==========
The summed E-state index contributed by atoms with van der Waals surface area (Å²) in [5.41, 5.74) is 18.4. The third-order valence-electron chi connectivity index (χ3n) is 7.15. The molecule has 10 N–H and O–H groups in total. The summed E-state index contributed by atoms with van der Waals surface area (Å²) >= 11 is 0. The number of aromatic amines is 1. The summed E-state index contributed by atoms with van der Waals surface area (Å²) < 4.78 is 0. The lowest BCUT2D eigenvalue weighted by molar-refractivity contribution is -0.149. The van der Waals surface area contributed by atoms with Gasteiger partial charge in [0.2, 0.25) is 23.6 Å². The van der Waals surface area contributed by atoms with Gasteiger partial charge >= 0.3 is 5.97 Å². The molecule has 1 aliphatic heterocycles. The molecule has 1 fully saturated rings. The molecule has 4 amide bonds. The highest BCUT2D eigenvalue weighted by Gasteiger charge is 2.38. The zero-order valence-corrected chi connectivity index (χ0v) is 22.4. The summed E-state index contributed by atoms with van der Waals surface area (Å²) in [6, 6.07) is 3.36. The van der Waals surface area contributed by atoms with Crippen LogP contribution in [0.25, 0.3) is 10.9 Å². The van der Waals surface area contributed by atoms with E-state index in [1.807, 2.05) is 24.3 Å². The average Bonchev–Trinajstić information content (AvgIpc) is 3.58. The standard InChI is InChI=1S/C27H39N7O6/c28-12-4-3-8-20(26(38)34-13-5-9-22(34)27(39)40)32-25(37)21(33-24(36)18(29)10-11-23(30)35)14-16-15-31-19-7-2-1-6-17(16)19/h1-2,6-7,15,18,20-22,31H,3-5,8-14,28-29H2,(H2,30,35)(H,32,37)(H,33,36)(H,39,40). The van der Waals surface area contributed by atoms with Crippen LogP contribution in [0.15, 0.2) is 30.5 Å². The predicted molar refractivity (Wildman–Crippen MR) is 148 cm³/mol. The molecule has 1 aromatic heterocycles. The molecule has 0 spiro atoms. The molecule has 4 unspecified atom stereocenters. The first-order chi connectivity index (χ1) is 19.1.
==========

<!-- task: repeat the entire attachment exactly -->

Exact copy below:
The summed E-state index contributed by atoms with van der Waals surface area (Å²) in [5.41, 5.74) is 18.4. The third-order valence-electron chi connectivity index (χ3n) is 7.15. The molecule has 10 N–H and O–H groups in total. The summed E-state index contributed by atoms with van der Waals surface area (Å²) >= 11 is 0. The number of aromatic amines is 1. The summed E-state index contributed by atoms with van der Waals surface area (Å²) < 4.78 is 0. The lowest BCUT2D eigenvalue weighted by molar-refractivity contribution is -0.149. The van der Waals surface area contributed by atoms with Gasteiger partial charge in [0.2, 0.25) is 23.6 Å². The van der Waals surface area contributed by atoms with Gasteiger partial charge >= 0.3 is 5.97 Å². The molecule has 1 aliphatic heterocycles. The molecule has 1 fully saturated rings. The molecule has 4 amide bonds. The highest BCUT2D eigenvalue weighted by Gasteiger charge is 2.38. The zero-order valence-corrected chi connectivity index (χ0v) is 22.4. The summed E-state index contributed by atoms with van der Waals surface area (Å²) in [6, 6.07) is 3.36. The van der Waals surface area contributed by atoms with Crippen LogP contribution in [0.25, 0.3) is 10.9 Å². The van der Waals surface area contributed by atoms with E-state index in [1.807, 2.05) is 24.3 Å². The average Bonchev–Trinajstić information content (AvgIpc) is 3.58. The standard InChI is InChI=1S/C27H39N7O6/c28-12-4-3-8-20(26(38)34-13-5-9-22(34)27(39)40)32-25(37)21(33-24(36)18(29)10-11-23(30)35)14-16-15-31-19-7-2-1-6-17(16)19/h1-2,6-7,15,18,20-22,31H,3-5,8-14,28-29H2,(H2,30,35)(H,32,37)(H,33,36)(H,39,40). The van der Waals surface area contributed by atoms with Crippen LogP contribution in [0.15, 0.2) is 30.5 Å². The predicted molar refractivity (Wildman–Crippen MR) is 148 cm³/mol. The molecule has 1 aromatic heterocycles. The molecule has 0 spiro atoms. The molecule has 4 unspecified atom stereocenters. The first-order chi connectivity index (χ1) is 19.1.